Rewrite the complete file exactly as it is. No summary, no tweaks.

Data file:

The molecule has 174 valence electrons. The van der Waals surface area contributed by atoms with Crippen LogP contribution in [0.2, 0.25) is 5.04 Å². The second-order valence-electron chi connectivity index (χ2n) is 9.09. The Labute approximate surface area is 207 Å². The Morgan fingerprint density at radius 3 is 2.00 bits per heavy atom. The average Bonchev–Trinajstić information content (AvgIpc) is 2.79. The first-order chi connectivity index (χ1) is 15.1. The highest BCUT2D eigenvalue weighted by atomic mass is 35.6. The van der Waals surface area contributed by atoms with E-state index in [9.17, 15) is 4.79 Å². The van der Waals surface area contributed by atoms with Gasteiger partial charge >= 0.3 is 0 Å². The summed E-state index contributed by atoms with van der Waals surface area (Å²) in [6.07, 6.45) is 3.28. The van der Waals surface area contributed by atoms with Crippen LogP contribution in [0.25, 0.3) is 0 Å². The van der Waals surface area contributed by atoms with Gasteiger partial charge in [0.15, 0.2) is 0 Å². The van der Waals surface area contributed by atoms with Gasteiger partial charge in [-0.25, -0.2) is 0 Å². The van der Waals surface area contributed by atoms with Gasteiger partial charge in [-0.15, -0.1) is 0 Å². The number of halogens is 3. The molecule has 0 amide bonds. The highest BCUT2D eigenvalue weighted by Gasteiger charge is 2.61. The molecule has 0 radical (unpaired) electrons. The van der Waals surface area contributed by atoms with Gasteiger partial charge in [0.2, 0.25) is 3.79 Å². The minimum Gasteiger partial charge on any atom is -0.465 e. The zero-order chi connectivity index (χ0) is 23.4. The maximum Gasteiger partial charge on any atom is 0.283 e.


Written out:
The molecule has 174 valence electrons. The van der Waals surface area contributed by atoms with Crippen LogP contribution in [0.2, 0.25) is 5.04 Å². The second-order valence-electron chi connectivity index (χ2n) is 9.09. The Labute approximate surface area is 207 Å². The Morgan fingerprint density at radius 3 is 2.00 bits per heavy atom. The average Bonchev–Trinajstić information content (AvgIpc) is 2.79. The first-order chi connectivity index (χ1) is 15.1. The highest BCUT2D eigenvalue weighted by atomic mass is 35.6. The van der Waals surface area contributed by atoms with E-state index in [9.17, 15) is 4.79 Å². The van der Waals surface area contributed by atoms with Gasteiger partial charge >= 0.3 is 0 Å². The summed E-state index contributed by atoms with van der Waals surface area (Å²) in [6.07, 6.45) is 3.28. The van der Waals surface area contributed by atoms with Crippen LogP contribution in [0.25, 0.3) is 0 Å². The van der Waals surface area contributed by atoms with Gasteiger partial charge in [0.15, 0.2) is 0 Å². The van der Waals surface area contributed by atoms with Gasteiger partial charge in [-0.25, -0.2) is 0 Å². The van der Waals surface area contributed by atoms with Gasteiger partial charge in [-0.15, -0.1) is 0 Å². The number of halogens is 3. The molecule has 0 amide bonds. The highest BCUT2D eigenvalue weighted by Gasteiger charge is 2.61. The molecule has 0 radical (unpaired) electrons. The van der Waals surface area contributed by atoms with Gasteiger partial charge in [0.2, 0.25) is 3.79 Å². The minimum Gasteiger partial charge on any atom is -0.465 e. The zero-order chi connectivity index (χ0) is 23.4. The maximum Gasteiger partial charge on any atom is 0.283 e.